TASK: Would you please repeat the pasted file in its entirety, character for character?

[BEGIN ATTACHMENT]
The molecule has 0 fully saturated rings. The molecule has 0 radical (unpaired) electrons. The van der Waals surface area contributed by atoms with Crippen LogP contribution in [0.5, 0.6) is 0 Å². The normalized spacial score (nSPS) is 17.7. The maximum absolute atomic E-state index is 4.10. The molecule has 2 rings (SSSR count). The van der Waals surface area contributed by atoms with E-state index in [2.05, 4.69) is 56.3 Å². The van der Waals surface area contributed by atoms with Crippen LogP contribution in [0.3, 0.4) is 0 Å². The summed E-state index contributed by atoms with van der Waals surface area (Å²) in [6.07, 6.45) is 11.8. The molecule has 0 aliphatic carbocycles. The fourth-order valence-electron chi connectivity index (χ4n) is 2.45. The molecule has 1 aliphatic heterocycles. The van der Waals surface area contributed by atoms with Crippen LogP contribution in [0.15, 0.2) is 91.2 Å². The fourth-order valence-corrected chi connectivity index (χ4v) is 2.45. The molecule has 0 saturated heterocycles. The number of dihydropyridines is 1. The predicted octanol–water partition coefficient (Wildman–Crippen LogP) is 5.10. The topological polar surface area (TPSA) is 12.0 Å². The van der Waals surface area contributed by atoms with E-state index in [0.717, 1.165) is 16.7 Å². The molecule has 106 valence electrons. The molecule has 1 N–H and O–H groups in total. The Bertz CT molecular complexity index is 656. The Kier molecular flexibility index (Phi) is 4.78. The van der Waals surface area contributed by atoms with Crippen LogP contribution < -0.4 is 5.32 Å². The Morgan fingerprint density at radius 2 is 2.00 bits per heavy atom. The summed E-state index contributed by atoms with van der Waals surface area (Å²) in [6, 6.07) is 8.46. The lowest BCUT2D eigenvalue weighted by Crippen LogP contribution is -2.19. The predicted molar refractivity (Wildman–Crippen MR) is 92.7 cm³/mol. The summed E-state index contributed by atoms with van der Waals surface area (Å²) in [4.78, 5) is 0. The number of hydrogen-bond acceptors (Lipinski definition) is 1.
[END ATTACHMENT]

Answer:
The molecule has 0 fully saturated rings. The molecule has 0 radical (unpaired) electrons. The van der Waals surface area contributed by atoms with Crippen LogP contribution in [0.5, 0.6) is 0 Å². The normalized spacial score (nSPS) is 17.7. The maximum absolute atomic E-state index is 4.10. The molecule has 2 rings (SSSR count). The van der Waals surface area contributed by atoms with E-state index in [2.05, 4.69) is 56.3 Å². The van der Waals surface area contributed by atoms with Crippen LogP contribution in [0.3, 0.4) is 0 Å². The summed E-state index contributed by atoms with van der Waals surface area (Å²) in [6.07, 6.45) is 11.8. The molecule has 0 aliphatic carbocycles. The fourth-order valence-electron chi connectivity index (χ4n) is 2.45. The molecule has 1 aliphatic heterocycles. The van der Waals surface area contributed by atoms with Crippen LogP contribution in [0.15, 0.2) is 91.2 Å². The fourth-order valence-corrected chi connectivity index (χ4v) is 2.45. The molecule has 0 saturated heterocycles. The number of dihydropyridines is 1. The predicted octanol–water partition coefficient (Wildman–Crippen LogP) is 5.10. The topological polar surface area (TPSA) is 12.0 Å². The van der Waals surface area contributed by atoms with E-state index in [0.717, 1.165) is 16.7 Å². The molecule has 106 valence electrons. The molecule has 1 N–H and O–H groups in total. The Bertz CT molecular complexity index is 656. The Kier molecular flexibility index (Phi) is 4.78. The van der Waals surface area contributed by atoms with Crippen LogP contribution < -0.4 is 5.32 Å². The Morgan fingerprint density at radius 2 is 2.00 bits per heavy atom. The summed E-state index contributed by atoms with van der Waals surface area (Å²) in [6, 6.07) is 8.46. The lowest BCUT2D eigenvalue weighted by Crippen LogP contribution is -2.19. The predicted molar refractivity (Wildman–Crippen MR) is 92.7 cm³/mol. The summed E-state index contributed by atoms with van der Waals surface area (Å²) in [4.78, 5) is 0. The number of hydrogen-bond acceptors (Lipinski definition) is 1.